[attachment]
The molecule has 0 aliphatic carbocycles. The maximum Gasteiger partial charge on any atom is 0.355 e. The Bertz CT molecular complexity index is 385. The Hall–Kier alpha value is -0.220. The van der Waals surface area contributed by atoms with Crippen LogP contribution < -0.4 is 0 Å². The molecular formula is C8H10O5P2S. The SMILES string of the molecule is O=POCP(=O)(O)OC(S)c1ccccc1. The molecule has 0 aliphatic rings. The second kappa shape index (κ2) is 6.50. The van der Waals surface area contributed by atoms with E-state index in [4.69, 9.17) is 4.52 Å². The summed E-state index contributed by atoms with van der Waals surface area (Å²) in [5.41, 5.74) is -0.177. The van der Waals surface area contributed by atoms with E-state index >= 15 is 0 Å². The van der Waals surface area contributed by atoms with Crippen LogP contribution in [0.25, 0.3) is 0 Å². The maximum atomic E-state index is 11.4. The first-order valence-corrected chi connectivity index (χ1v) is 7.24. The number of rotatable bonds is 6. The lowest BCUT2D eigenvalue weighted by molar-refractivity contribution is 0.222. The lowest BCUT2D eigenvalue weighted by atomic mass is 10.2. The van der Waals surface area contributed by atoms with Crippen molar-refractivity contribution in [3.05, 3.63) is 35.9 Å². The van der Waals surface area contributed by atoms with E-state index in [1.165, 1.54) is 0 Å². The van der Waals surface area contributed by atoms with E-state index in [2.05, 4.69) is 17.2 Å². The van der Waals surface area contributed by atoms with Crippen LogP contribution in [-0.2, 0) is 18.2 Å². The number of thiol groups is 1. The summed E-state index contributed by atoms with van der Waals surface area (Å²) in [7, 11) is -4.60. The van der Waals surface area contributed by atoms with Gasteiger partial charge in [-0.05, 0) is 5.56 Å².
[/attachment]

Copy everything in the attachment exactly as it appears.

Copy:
The molecule has 0 aliphatic carbocycles. The maximum Gasteiger partial charge on any atom is 0.355 e. The Bertz CT molecular complexity index is 385. The Hall–Kier alpha value is -0.220. The van der Waals surface area contributed by atoms with Crippen LogP contribution < -0.4 is 0 Å². The molecular formula is C8H10O5P2S. The SMILES string of the molecule is O=POCP(=O)(O)OC(S)c1ccccc1. The molecule has 0 aliphatic rings. The second kappa shape index (κ2) is 6.50. The van der Waals surface area contributed by atoms with E-state index in [4.69, 9.17) is 4.52 Å². The summed E-state index contributed by atoms with van der Waals surface area (Å²) in [5.41, 5.74) is -0.177. The van der Waals surface area contributed by atoms with E-state index >= 15 is 0 Å². The van der Waals surface area contributed by atoms with Crippen LogP contribution in [0.25, 0.3) is 0 Å². The maximum atomic E-state index is 11.4. The first-order valence-corrected chi connectivity index (χ1v) is 7.24. The number of rotatable bonds is 6. The lowest BCUT2D eigenvalue weighted by molar-refractivity contribution is 0.222. The lowest BCUT2D eigenvalue weighted by atomic mass is 10.2. The van der Waals surface area contributed by atoms with Crippen molar-refractivity contribution in [3.05, 3.63) is 35.9 Å². The van der Waals surface area contributed by atoms with E-state index in [1.165, 1.54) is 0 Å². The van der Waals surface area contributed by atoms with E-state index in [2.05, 4.69) is 17.2 Å². The van der Waals surface area contributed by atoms with Crippen LogP contribution in [-0.2, 0) is 18.2 Å². The number of thiol groups is 1. The summed E-state index contributed by atoms with van der Waals surface area (Å²) in [7, 11) is -4.60. The van der Waals surface area contributed by atoms with Gasteiger partial charge in [-0.05, 0) is 5.56 Å².